Eye on the Money

February 01, 2012

Clouds: The Big Change is on Business Structure and Processes

This article originally appeared in the Feb. 2012 issue of Next Gen Mobility

Clouds are generating lots of discussion these days, and even more confusion. Some talk of clouds as web services and mash-ups, others as hosted services, and yet others as distributed computing or infrastructure. The fact is, all are correct, but all underestimate the scope of changes that cloud concepts will have on our telco industry, because, fundamentally, clouds mean that CSPs no longer will have end-to-end control over services and infrastructure. I propose that we look at the cloud phenomenon as real, and as a force that will make CSPs rethink their operations processes from monolithic to modular.

We can already see examples of cloud services in the B2C web. Individuals and companies mashup services from different providers into an end application. Examples of service components include storage resources (e.g. Amazon); sales/distribution resources (Amazon, eBay, Apple (News - Alert), etc.); social network data and preferences (Facebook, Google+, etc.); applications delivered via SaaS (e.g.: Microsoft Office 365, Xbox LIVE;, etc.) and myriad others. Today, CSPs are only beginning to participate in this ecosystem.

CSPs have much to offer in the cloud ecosystem. For one, they own the physical networks, and have exclusive ability and rights to control the quality of experience for services and users via admission control and bandwidth allocation rules. In addition, they have strong facilities for authentication (security), authorization (commercial business transactions, security), identity, and the faith from both the consumer and business communities for managing high availability resources (directories, other transactional services). What’s missing today is a concerted effort to make these attractive to the global development community, such that significant revenues flow to CSPs rather than around them.

Clouds may bring another benefit to CSPs. Cloud services on the web today have the quality of ubiquity – you can access Gmail or wherever you are, from whatever access network you connect to, etc. This can be a real opportunity for multinational or other confederations of operators. By applying cloud principles to service infrastructure, CSPs can centralize operations and ensure consistent services across their geographies – which improves costs, the user experience, and the ability to execute global marketing efforts.

The common element across all of these industry forces is that clouds require us finally to confront applications as being composed of building blocks. While the industry has espoused this vision in the past (IN, IMS, SDP…), we never truly embraced it – possibly because we never truly had to. Consider a cloud application where there is no single E2E owner – one company owns the storage; another the storefront; a third the charging process and authentication; while a fourth the network itself, etc. The only way to build such an application is to combine building blocks, which implies that:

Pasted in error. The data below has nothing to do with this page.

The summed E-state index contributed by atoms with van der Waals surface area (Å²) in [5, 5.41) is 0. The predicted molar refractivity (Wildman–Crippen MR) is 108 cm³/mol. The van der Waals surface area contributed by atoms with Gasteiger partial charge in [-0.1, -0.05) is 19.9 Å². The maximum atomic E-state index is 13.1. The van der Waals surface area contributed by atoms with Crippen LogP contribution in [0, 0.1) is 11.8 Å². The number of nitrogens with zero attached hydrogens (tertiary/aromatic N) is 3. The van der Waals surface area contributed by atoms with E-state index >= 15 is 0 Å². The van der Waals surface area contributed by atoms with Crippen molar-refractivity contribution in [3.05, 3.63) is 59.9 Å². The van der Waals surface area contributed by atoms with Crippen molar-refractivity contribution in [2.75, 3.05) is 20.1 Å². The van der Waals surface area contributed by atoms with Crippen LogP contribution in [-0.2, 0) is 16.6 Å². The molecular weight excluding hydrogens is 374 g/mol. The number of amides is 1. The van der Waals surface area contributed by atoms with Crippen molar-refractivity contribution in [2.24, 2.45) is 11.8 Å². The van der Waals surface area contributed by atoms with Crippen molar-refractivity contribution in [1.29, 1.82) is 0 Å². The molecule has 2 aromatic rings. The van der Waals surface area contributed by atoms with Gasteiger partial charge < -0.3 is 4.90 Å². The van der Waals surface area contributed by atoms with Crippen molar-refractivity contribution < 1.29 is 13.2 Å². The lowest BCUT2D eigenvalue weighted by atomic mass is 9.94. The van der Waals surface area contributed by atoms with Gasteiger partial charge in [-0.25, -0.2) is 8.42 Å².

·         the building blocks must be stable, and well defined;
·         configuration and assurance interfaces must also be defined and stable;
·         all the components must be documented and publicly available for use.

What we have now is an application assembler/creator and a series of building block (service) owners. And while the beauty of the cloud is it fosters innovation, flexibility and innovation so far has come at the expense of accountability, security and reliability and addressing the latter offers our industry an opportunity.

While we may no longer own the E2E application that does not mean that we can’t enable E2E management, service assurance, and accountability. We need to rethink our complex business processes – primarily idea to innovation (service creation); order to service (service fulfillment); and trouble to resolution (service assurance) – and recognize that every network component, service hosting cluster, and service component requires its own operations building blocks, so that the management functions are as modular and flexible as the service components themselves. In this way, we transition from monolithic processes to modular ones.

Our opportunity lies in our reputation for delivering good service and reliability via industrial-proven management software and operations. In effect, we can make the cloud enabled mashup grow up and meet the needs of business users and other demanding customers. If we make this transition, it just might re-establish our industry as essential to the growth of the web and innovation worldwide, and allow us a legitimate claim on a significant slice of the revenue pie.

Grant F. Lenahan is vice president and strategist for service delivery solutions at Telcordia Technologies.

Edited by Stefania Viscusi

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Rich Tehrani,
Since 1982 Rich has led TMC© in many capacities. Rich Tehrani is an IP Communications industry expert, visionary, author and columnist. He founded INTERNET TELEPHONY® magazine...Read More >>>
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